Lyanna Stark Costume – McCall’s 6940

April 14, 2016 § 5 Comments

Stark pin

With season 6 of Game of Thrones fast approaching, it’s high time I posted about my Lyanna Stark costume.

(If you object to seeing material from season 5, or interpretation of a book published 20 years ago, read no further. Perhaps you’d prefer my post on Game of Thrones costume patterns?)

For Halloween 2014 I went as Lyanna Stark from George R.R. Martin’s A Song of Ice and Fire series. Lyanna is dead by the time of the main action in the books, and the character has not yet been seen on HBO’s Game of Thrones except as a statue in the Stark crypt.

Tomb statue of Lyanna Stark in the Winterfell crypt in "Fire and Blood" - Game of Thrones, season 1, episode 10

Tomb statue of Lyanna Stark in “Fire and Blood” (Game of Thrones, season 1) Image: fandom.

Sansa lights candles in the Stark crypt at Winterfell in "Sons of the Harpy" - Game of Thrones s5 e4

Sansa Stark (Sophie Turner) visits the family crypt in “Sons of the Harpy” (Game of Thrones, season 5). Image: HBO.

Of the series’ many lost, dead women, Lyanna Stark looms the largest. Eddard Stark’s sister and Arya’s foremother-doppelgänger, Robert Baratheon’s first betrothed, Rhaegar Targaryen’s lover/abductee, and probably Jon Snow’s mother, Lyanna is the Helen of Troy / Guinevere figure behind Robert’s Rebellion against the pyromaniac King Aerys II Targaryen. She’s a ghost that haunts the present in memory, dreams, and visions, but always as the subject of competing narratives: both object of desire and swashbuckling she-wolf.

Costuming Winterfell: costume sketches for Ned, Catelyn, and Sansa

Costuming Winterfell: costume sketches for Ned, Catelyn, and Sansa. Image: Bryan Cogman, Inside HBO’s Game of Thrones: Seasons 1 & 2 (Chronicle Books, 2012).

On the show, Michele Clapton’s costumes for the Starks at Winterfell involve a lot of linen, leather, and fur in northern blues and greys. The men wear leather doublets and Japanese-inspired padded linen skirts, while the women forego jewellery in favour of embellishment and enviable padded neck pieces.* Sansa finds some to wear on her return to Winterfell.

Fish neckroll embroidered by Michele Carragher for Game of Thrones

Embroidered neck roll from Game of Thrones. Image: Michele Carragher.

Lyanna’s statue wears a Stark neck roll. But what would Lyanna have worn in the south? In A Game of Thrones, Ned Stark dreams of the statue-Lyanna crowned with pale blue roses (the prize Rhaegar awarded her at Harrenhal) and weeping tears of blood.† Later in the book series, Theon Greyjoy has a dream of the dead that includes Lyanna in a crown of blue roses and a white dress spattered with blood.‡ But blood and roses do not a costume make.

As Robert’s fiancée and a court lady attending the tourney at Harrenhal, etc., I figured she would wear some kind of court dress. To save myself the drafting, and because Lyanna is effectively the anti-Cersei, I used McCall’s Cersei pattern, McCall’s 6940:

Cersei Lannister pattern - McCall's 6940 (2014)

McCall’s 6940 (2014)

Technical drawings for McCall's 6940 Game of Thrones Cersei pattern (2014)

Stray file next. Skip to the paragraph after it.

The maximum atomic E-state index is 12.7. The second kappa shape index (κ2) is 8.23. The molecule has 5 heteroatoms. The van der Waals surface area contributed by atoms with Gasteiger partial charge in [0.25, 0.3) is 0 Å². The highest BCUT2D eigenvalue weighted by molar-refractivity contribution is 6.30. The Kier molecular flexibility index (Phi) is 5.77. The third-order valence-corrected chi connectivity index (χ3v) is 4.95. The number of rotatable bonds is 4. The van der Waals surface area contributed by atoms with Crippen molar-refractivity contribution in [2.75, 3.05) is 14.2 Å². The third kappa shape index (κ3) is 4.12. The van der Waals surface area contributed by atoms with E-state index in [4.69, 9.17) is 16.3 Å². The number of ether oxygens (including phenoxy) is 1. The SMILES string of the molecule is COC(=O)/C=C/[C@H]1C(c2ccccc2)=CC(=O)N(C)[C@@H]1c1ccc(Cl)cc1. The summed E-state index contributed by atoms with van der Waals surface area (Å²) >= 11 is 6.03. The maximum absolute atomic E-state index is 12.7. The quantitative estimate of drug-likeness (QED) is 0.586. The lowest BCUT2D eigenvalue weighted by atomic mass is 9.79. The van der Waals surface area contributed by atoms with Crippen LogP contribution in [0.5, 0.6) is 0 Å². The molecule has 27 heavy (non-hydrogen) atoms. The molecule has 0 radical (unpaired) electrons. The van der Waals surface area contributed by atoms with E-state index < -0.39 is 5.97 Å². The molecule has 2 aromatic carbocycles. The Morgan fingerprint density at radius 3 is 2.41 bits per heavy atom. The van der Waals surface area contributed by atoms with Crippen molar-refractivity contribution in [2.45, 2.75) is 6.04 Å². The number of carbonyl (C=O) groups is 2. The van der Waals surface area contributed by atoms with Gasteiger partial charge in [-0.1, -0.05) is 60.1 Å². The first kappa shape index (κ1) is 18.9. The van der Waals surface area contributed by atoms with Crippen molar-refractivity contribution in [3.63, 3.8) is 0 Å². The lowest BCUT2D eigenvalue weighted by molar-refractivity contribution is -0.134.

Technical drawings for McCall’s 6940 (2014) Image via McCall’s.

I made View A (skipping the belt and appliqué) in dark blue with a pewter contrast, both from King Textiles. The main fabric was a malodorous synthetic; when pre-washed to remove the substantial sizing, it balled up into a wrinkly mess. Some of the wrinkles are still visible. But when a Halloween costume takes over 7 yards for the main fabric, I start with something cheap.

Based on the flat pattern measurements, I cut the 12 and made my usual length and grading adjustments. The fit is roomier than I’d like; I could go a size down. I didn’t get to the inside ribbon belt until after the photos, but even that requires a closer fit in the waist.

To give the court dress a northern, Stark touch, I trimmed the wrap bodice neckline with Mokuba faux fur banding. Naomi contributed some blue, artificial rosebuds and her wolf’s head brooch, which stood in perfectly for the Stark direwolf.

We photographed the dress one chilly November afternoon just after Halloween:

Lyanna Stark costume, front view (McCall's 6940)

Lyanna Stark costume, side view (McCall's 6940)

Lyanna Stark costume, back view (McCall's 6940)

I’ve never had such a problem with wrinkles at princess and shoulder seams; I blame the synthetic. Since the lower sleeves are cut on the cross grain, nap and pattern could be an issue — as is visible in the photos. Practically speaking, the dress requires an underskirt, as it’s prone to opening dramatically with little provocation.

I would re-make this in a natural fabric like wool or linen, with some fit adjustments and tweaks to the contrast details for a smoother finish. I’m also tempted to brush up on my hand embroidery and try a Stark neck roll, as well as embroidered sleeves — sleeves to lose yourself in.

* Michele Clapton quoted in Bryan Cogman, Inside HBO’s Game of Thrones: Seasons 1 & 2 (Chronicle Books, 2012), p. 44.
† George R.R. Martin, A Game of Thrones (Bantam Books, 1996), p. 419.
‡ George R.R. Martin, A Clash of Kings (Bantam Books, 1999), p. 609.

Game of Thrones Costume Patterns

March 15, 2016 § 9 Comments

Game of Thrones costume patterns M6941 and M6940 in McCall's Spring 2014 lookbook

Queens of the Game in McCall’s lookbook, Spring 2014. Image: Issuu.

Dear HBO, Have you considered costume pattern licensing? With a new trailer for season 6, and season 5 out on DVD, here’s a look at completely official Game of Thrones sewing patterns sewing patterns inspired by Game of Thrones.

Game of Thrones / The Hobbit: The Desolation of Smaug costume pattern S1347 in a 2014 lookbook

Fantasy Play in Simplicity’s lookbook, 2014. Image: Andrea Schewe.

Sansa Stark / Game of Thrones costume pattern S1137 in Simplicity Summer 2015 lookbook

Dark Faerie Tales in Simplicity’s lookbook, Summer 2015. Image: 3D Issue.